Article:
In a vote not declared as final, Senate Finance Committee members Wednesday morning cast a 9-9 vote, mostly along party lines and will have to hold another vote on Seema Verma's nomination to lead the Centers for Medicare and Medicaid Services.
Many committee members were absent from the vote due to other Senate business. The committee has rescheduled what it calls an open executive session to vote on Verma's nomination at 1:49 p.m., Thursday, March 2.
The vote is expected to be favorable, which would send her nomination to the full Senate for confirmation.
Adding in proxy votes for Verma Wednesday, the Senate Finance Committee cast 15 votes in favor of her nomination, and 11 against.
However, proxy votes do not count, said Chairman Orrin Hatch.
During the short hearing, two Democrats spoke against Verma's nomination, Ranking Member Ron Wyden of Oregon and Maria Cantwell of Washington.
Wyden said that during Verma's hearing before the committee on Feb. 16, she did not answer specific questions. Wyden then asked her to give answers in writing.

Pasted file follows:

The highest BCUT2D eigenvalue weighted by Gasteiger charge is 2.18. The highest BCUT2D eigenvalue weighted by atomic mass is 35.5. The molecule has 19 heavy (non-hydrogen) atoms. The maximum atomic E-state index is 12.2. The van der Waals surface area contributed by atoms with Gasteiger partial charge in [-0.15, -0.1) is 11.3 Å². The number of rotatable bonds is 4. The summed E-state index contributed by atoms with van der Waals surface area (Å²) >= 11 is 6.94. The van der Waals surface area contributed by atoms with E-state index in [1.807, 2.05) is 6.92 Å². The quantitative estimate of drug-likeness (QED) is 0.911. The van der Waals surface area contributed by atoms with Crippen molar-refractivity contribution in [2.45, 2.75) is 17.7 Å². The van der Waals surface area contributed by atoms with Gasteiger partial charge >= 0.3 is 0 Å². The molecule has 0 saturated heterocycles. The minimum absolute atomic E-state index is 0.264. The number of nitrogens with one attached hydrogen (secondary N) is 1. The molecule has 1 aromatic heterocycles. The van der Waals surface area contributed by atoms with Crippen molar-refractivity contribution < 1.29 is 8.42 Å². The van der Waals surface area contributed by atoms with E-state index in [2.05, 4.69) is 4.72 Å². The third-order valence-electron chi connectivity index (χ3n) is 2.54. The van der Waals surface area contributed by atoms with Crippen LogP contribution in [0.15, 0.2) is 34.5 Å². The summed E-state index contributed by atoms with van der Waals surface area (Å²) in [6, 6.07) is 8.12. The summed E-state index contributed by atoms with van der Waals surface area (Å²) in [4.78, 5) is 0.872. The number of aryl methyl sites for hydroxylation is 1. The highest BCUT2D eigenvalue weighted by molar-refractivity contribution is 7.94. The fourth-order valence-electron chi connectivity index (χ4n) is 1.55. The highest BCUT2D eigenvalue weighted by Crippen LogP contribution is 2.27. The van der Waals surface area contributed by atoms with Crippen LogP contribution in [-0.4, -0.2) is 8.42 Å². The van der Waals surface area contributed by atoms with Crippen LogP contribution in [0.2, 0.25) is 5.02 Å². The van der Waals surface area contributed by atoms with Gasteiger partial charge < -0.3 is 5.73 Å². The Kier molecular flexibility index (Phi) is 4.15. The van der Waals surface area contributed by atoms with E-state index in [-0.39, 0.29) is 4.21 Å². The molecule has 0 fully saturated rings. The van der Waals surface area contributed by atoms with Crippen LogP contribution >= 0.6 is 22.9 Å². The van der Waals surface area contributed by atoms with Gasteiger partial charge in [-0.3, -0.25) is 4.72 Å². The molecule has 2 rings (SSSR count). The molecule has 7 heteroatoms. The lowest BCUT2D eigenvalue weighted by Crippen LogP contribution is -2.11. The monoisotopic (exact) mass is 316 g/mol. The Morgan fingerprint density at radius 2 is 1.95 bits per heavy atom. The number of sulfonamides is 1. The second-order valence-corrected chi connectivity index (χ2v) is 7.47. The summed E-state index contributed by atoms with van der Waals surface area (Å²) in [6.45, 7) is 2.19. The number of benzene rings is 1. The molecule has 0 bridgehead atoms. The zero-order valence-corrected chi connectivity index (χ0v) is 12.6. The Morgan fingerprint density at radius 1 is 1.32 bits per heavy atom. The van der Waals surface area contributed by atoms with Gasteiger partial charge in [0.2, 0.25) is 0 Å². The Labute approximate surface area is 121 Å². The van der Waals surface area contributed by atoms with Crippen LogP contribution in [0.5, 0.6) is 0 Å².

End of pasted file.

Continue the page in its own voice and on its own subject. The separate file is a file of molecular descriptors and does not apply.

"Answers to the written questions were actually worse than what we heard at the committee hearing," Wyden said Wednesday. "What we got is what I'm starting to call healthcare happy talk, because there's just no content there."
Verma doesn't have a lot of background dealing with Medicare, or on payment models with physicians, he said.
Wyden said the committee is left to believe that she shares the views of her new boss, Health and Human Services Secretary Tom Price, who wants to cut Medicaid to the bone and put insurance companies back in the business of discriminating against consumers who have preexisting conditions, he said.
Wyden also questioned past conflict of interest concerns based on Verma working at the same time for her health policy consulting company SVC where she hired vendors for state contracts, while also serving as an advisor to the state on its Healthy Indiana plan for Medicaid.
Cantwell said she had concerns that under Verma and Republicans, money for the Medicaid program would move towards block grants to states and imposing a per beneficiary cap, leaving a funding gap burden for the states.
Hatch said Verma had vast experience working with state governments and had the knowledge and temperament for the job.
"I think she's a highly qualified nominee," Hatch said.
CMS processes over a billion healthcare claims a year and has a trillion-dollar budget. It is the world's largest health insurer, Hatch said.
One Democrat, Thomas R. Carper of Delaware, cast a yes vote for Verma by proxy.